Netflix’s Pacific Rim anime takes all the big, cheesy fun out of Pacific Rim

Guillermo del Toro’s Pacific Rim and its sequel film are nonsensical smackdowns inspired by classic tokusatsu stories and giant-robot anime. They’re premised on an endless conflict between giant military-owned robots called Jaegers and equally enormous monsters called kaiju. Both movies featured paper-thin plots, designed to bring these two forces to blows.

Once the creatures and mecha are locked in combat, the films provide a fun spectacle filled with cheesy lines and campy Power Rangers-esque villains. The films gleefully center on cliché action-movie lines like “Today we are cancelling the apocalypse.” Main characters can be sacrificed at a moment’s notice, as long as their deaths read as heroic.

Now, the Pacific Rim franchise, which was once helmed by del Toro (Tales of Arcadia, Shape of Water) and writer Travis Beacham (Carnival Row) has made the jump to anime with Pacific Rim: The Black, the latest collaboration between Netflix and production company Polygon Pictures (Ajin: Demi-human, Transformers: War for Cybertron). Del Toro and Beacham weren’t involved — Pacific Rim: The Black was helmed by Greg Johnson (X-Men Evolution) and Craig Kyle (Thor: Ragnarok).

Though the series bears the same name as the over-the-top ridiculous movies, Pacific Rim: The Black is humorless. All its predecessors’ cheesy heroics and humor are gone. Pacific Rim: The Black is a gritty tale of survival, as twin fledgling Jaeger pilots Hayley Travis (Gideon Adlon) and Taylor Travis (Calum Worthy) attempt to find their parents within a kaiju-infested Australia.

Two Jaeger pilots in battle suits move in coordination in Pacific Rim: The Black Image: Netflix

As in the films, the kaiju are a looming threat that can make any plans go awry, but the series grants equal focus to the deceitful human villains who control Australia’s black market. The human conflicts are often more psychological than the large-scale bombastic combat the franchise is known for, which makes it feel a bit more grounded than its predecessors.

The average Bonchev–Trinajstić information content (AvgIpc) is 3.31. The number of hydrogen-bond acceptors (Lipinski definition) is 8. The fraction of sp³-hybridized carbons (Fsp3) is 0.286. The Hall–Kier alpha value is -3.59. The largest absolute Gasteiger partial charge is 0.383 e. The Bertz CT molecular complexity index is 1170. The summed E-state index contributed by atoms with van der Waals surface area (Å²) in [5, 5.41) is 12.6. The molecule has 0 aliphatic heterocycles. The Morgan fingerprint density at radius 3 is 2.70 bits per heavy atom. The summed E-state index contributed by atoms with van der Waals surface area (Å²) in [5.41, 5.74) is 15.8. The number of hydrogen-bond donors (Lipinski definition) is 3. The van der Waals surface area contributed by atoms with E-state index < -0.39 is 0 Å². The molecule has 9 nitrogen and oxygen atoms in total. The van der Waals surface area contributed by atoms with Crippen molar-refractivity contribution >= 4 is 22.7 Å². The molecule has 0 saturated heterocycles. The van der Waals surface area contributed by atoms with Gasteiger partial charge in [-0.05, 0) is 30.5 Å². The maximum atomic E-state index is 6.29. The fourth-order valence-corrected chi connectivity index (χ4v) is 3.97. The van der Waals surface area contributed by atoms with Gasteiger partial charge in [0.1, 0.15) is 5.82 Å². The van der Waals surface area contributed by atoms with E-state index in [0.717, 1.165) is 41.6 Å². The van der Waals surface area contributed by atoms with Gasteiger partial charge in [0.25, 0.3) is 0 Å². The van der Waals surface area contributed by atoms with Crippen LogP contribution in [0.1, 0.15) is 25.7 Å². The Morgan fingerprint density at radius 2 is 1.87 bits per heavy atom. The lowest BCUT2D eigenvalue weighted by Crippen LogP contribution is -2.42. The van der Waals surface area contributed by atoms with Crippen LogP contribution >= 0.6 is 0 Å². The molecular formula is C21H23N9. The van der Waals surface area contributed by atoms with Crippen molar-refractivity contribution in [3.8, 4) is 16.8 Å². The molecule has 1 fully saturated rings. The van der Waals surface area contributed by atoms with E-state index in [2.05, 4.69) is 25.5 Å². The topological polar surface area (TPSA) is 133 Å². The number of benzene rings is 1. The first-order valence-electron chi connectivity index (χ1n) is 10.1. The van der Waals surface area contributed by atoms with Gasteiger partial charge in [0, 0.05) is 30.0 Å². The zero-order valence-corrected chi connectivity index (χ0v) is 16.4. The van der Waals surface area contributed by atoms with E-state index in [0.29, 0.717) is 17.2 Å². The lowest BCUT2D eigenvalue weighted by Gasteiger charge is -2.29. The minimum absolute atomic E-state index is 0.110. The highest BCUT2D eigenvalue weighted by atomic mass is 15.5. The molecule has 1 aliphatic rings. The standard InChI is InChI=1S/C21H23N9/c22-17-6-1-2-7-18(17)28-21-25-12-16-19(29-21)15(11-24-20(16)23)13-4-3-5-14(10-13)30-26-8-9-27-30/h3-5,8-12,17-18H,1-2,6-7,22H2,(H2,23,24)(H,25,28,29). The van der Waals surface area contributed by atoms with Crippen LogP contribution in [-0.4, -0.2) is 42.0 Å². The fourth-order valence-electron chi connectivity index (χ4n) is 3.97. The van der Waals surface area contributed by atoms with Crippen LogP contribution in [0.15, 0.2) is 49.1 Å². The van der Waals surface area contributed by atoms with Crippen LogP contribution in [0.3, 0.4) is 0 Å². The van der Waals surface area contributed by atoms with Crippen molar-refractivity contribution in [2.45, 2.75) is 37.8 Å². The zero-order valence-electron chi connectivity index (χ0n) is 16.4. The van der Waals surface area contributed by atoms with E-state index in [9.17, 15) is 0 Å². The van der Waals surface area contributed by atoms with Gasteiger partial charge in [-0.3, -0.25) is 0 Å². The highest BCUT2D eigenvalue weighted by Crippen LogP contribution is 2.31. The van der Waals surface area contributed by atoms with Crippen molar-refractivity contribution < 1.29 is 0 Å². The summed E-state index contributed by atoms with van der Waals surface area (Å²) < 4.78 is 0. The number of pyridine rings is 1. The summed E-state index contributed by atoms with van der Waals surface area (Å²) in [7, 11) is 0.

Although Pacific Rim: The Black is likely a better show without the spectacle, it doesn’t feel much like Pacific Rim, either. Without bombastic showdowns and campy dialogue, why should you watch a Pacific Rim story?

And the choice to make Pacific Rim: The Black an animated story brings that question into even sharper focus. In live-action, Pacific Rim stands out. American live-action rarely centers its stories around giant mecha or creatures unless they come with successful international pedigrees already attached, like Godzilla or Power Rangers. The animation field is far more crowded with giants and giant-scale face-offs. Netflix alone has options like Gurren Lagann, Neon Genesis Evangelion, Mobile Suit Gundam: Iron-Blooded Orphans, and Ultraman. These shows all take much more original angles on the ideas Pacific Rim: The Black is aiming for.

To its credit, Pacific Rim: The Black performs a boatload of worldbuilding for the franchise. It finally brings in humans who exist outside of the military and kaiju conflict. Crucially, the anime shows that both kaiju eggs and Jaeger components can fetch a fair sum, implying that fallout from the conflict has created some degree of secondary market.

It also introduces humans who aren’t opposed to the kaiju having a presence on Earth. These are both significantly different reactions to the looming threat than what the films show. Treating a kaiju presence as part of a new normal for civilians is an interesting way to live. It’s a solid “on the ground” approach to the Pacific Rim world that’s almost entirely absent in the movies.

A big, drippy black-and-green kaiju with tiny glowing red eyes in Pacific Rim: The Black Image: Netflix

Pacific Rim: The Black doesn’t feel anything like a Pacific Rim film entry. It has all the visual markings of the franchise, like Jaegers and kaiju, but it’s so dour that it sucks all the enjoyment out of a storyline that was designed for cinematic thrills. The movies move mecha anime into live-action, and gain some astonishing scope and gravitas in the process, but by taking the story straight back into anime, the creators leech away everything that made it unique. These changes make Pacific Rim: The Black feel closer to a generic giant-robot anime than the enjoyably cheesy smackdown of the first two films. A second season of the series has already been planned, but if it’s anything like this one, Netflix subscribers and anime fans would be better off watching (or re-watching) Gurren Lagann.

Pacific Rim: The Black is now streaming on Netflix.